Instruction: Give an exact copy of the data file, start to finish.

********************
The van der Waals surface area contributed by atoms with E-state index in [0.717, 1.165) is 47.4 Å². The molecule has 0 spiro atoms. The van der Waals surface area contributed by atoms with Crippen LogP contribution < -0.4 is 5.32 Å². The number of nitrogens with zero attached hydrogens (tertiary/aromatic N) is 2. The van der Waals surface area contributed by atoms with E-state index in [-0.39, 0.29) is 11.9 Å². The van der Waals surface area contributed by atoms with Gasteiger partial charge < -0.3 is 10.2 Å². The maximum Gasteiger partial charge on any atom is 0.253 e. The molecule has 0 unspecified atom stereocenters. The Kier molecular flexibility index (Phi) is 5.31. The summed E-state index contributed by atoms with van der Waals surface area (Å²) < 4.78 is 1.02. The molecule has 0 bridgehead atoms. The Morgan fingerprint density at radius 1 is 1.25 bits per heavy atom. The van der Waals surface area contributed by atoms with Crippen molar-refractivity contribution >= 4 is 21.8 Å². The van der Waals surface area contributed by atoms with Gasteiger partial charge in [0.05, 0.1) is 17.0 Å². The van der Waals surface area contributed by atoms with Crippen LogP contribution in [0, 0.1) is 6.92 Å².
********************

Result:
The van der Waals surface area contributed by atoms with E-state index in [0.717, 1.165) is 47.4 Å². The molecule has 0 spiro atoms. The van der Waals surface area contributed by atoms with Crippen LogP contribution < -0.4 is 5.32 Å². The number of nitrogens with zero attached hydrogens (tertiary/aromatic N) is 2. The van der Waals surface area contributed by atoms with E-state index in [-0.39, 0.29) is 11.9 Å². The van der Waals surface area contributed by atoms with Gasteiger partial charge < -0.3 is 10.2 Å². The maximum Gasteiger partial charge on any atom is 0.253 e. The molecule has 0 unspecified atom stereocenters. The Kier molecular flexibility index (Phi) is 5.31. The summed E-state index contributed by atoms with van der Waals surface area (Å²) < 4.78 is 1.02. The molecule has 0 bridgehead atoms. The Morgan fingerprint density at radius 1 is 1.25 bits per heavy atom. The van der Waals surface area contributed by atoms with Crippen molar-refractivity contribution >= 4 is 21.8 Å². The van der Waals surface area contributed by atoms with Gasteiger partial charge in [0.05, 0.1) is 17.0 Å². The van der Waals surface area contributed by atoms with Crippen LogP contribution in [0, 0.1) is 6.92 Å².